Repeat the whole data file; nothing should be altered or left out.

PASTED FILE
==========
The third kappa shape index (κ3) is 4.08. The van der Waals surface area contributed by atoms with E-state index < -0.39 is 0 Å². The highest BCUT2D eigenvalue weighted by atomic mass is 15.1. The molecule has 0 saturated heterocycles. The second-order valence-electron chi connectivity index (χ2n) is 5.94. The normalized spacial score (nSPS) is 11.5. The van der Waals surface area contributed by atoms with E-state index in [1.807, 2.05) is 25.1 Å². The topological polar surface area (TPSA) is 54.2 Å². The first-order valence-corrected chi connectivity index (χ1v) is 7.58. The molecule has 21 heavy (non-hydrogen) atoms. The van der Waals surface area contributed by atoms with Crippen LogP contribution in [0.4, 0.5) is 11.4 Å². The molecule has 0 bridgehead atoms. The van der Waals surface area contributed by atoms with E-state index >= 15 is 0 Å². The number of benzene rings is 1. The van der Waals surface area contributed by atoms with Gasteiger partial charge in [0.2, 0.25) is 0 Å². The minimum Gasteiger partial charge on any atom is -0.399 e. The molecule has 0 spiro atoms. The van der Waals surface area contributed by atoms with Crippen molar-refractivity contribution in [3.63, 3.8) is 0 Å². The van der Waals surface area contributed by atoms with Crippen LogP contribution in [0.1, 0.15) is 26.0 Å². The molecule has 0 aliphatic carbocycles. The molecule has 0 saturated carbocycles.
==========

The third kappa shape index (κ3) is 4.08. The van der Waals surface area contributed by atoms with E-state index < -0.39 is 0 Å². The highest BCUT2D eigenvalue weighted by atomic mass is 15.1. The molecule has 0 saturated heterocycles. The second-order valence-electron chi connectivity index (χ2n) is 5.94. The normalized spacial score (nSPS) is 11.5. The van der Waals surface area contributed by atoms with E-state index in [1.807, 2.05) is 25.1 Å². The topological polar surface area (TPSA) is 54.2 Å². The first-order valence-corrected chi connectivity index (χ1v) is 7.58. The molecule has 21 heavy (non-hydrogen) atoms. The van der Waals surface area contributed by atoms with Crippen LogP contribution in [0.4, 0.5) is 11.4 Å². The molecule has 0 bridgehead atoms. The van der Waals surface area contributed by atoms with E-state index >= 15 is 0 Å². The number of benzene rings is 1. The van der Waals surface area contributed by atoms with Gasteiger partial charge in [0.2, 0.25) is 0 Å². The minimum Gasteiger partial charge on any atom is -0.399 e. The molecule has 0 spiro atoms. The van der Waals surface area contributed by atoms with Crippen molar-refractivity contribution in [3.63, 3.8) is 0 Å². The van der Waals surface area contributed by atoms with Crippen LogP contribution in [0.1, 0.15) is 26.0 Å². The molecule has 0 aliphatic carbocycles. The molecule has 0 saturated carbocycles.